EPA OIG Hotline
The Office of Inspector General Hotline (OIG) services both the U.S. Environmental Protection Agency (EPA) and the U.S. Chemical Safety and Hazard Investigation Board (CSB). The hotline encourages suggestions for assessing the efficiency and effectiveness of agency programs. It also receives complaints of fraud, waste, abuse and mismanagement in agency programs and operations, and violations of law, regulations and policies by EPA and CSB employees, grantees, contractors and program participants. Complaints and requests may be submitted by anyone, including EPA and CSB employees, participants in EPA and CSB programs, Congress, organizations and members of the public. While resources restrict the OIG from pursuing every allegation, reviews relating to the following topics, known or suspected, are prioritized:
- Efficiency and effectiveness of agency programs.
- EPA and CSB-related criminal activity.
- EPA and CSB contract, procurement and grant fraud.
- Mismanagement and waste of EPA and CSB resources, including in environmental programs.
- Theft and misuse of EPA, CSB and other government property.
- Misconduct by EPA and CSB employees.
- EPA and CSB computer crimes.
- Threats in the EPA and CSB workplaces, including specific threats to federal employees.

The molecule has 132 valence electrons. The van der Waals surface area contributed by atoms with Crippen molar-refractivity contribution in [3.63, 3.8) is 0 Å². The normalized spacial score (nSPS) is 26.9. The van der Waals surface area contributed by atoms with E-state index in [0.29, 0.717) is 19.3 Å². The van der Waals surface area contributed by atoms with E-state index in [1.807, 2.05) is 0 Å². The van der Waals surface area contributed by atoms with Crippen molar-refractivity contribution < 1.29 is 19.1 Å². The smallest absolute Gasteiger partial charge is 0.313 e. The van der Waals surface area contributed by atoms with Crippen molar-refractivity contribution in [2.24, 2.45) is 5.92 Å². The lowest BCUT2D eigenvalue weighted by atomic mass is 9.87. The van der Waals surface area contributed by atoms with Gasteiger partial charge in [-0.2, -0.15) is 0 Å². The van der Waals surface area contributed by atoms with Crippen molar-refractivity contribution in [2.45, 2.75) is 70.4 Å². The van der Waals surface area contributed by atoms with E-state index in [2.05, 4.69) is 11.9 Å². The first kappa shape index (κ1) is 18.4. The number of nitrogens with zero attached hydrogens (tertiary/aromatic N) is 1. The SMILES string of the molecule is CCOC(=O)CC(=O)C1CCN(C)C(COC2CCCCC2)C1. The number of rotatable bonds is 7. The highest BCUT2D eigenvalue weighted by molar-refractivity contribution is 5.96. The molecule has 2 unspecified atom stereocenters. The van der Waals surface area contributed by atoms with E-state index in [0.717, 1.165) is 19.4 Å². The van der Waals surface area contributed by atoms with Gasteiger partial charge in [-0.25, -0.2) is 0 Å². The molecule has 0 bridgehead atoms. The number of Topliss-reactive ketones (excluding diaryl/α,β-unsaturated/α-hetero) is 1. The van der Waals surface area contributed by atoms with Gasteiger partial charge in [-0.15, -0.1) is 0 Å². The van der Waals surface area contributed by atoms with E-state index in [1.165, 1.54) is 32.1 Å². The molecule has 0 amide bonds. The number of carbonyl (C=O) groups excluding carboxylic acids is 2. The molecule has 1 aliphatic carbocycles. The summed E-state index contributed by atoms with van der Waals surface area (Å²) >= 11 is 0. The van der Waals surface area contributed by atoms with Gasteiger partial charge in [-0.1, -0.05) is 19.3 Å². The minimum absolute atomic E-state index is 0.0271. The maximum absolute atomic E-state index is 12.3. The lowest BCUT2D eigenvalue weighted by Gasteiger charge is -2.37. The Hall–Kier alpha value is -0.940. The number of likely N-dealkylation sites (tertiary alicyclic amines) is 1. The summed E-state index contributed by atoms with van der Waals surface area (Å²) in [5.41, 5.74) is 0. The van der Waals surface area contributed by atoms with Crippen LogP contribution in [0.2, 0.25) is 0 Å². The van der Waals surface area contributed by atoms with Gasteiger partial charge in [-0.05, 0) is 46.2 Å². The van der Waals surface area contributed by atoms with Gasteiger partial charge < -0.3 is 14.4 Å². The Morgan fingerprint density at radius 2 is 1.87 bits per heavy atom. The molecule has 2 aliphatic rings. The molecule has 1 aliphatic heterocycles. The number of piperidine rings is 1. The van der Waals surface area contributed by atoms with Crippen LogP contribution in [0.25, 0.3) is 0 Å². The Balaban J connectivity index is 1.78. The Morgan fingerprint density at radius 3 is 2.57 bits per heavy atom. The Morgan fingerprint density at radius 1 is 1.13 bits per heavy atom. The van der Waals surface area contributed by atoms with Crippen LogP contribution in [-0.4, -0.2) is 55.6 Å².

When determining whether to initiate a new project based on a complaint or request, the OIG further considers the specific criteria (below), weighed against the priority of ongoing work, as well as resource limitations. The OIG gives special consideration to matters raising the threat or potential threat of serious harm to public health or the environment, having clear potential for a substantial return on investment to the taxpayer, or meeting U.S. Department of Justice thresholds for prosecution. Matters indicating imminent and substantial harm to public health or the environment will be immediately referred for action to appropriate federal, state or local officials.
Specific Criteria (listed without regard to weight or priority)
- Matter of high public, EPA, CSB or congressional interest
- Matter implicating high-level officials, for example, political or Senior Executive Service employees
- Credible allegation of mismanagement of, or waste, fraud or abuse in, EPA or CSB programs or operations, including violations of EPA or CSB requirements, guidelines or policies
- Credible allegation of violations of civil or criminal statutes, and regulations
- The OIG hotline does not support emergency responses. In the case of a life-threatening emergency, please call 911. Hotline tips or complaints may be submitted using the online form provided or via U.S. mail, telephone, fax or email. Hotline complaints are reviewed by auditors, evaluators and/or criminal investigators as conditions warrant.
|Upon receipt of a suggestion, allegation or request, the OIG may take any one of the following actions:|
All matters significant enough to require a response are monitored until the necessary resolution action is planned or taken. Allegations with limited specificity or merit may be held in abeyance until further specific details are reported. Complaints are analyzed to identify trends which should be considered in the audit and investigation planning processes.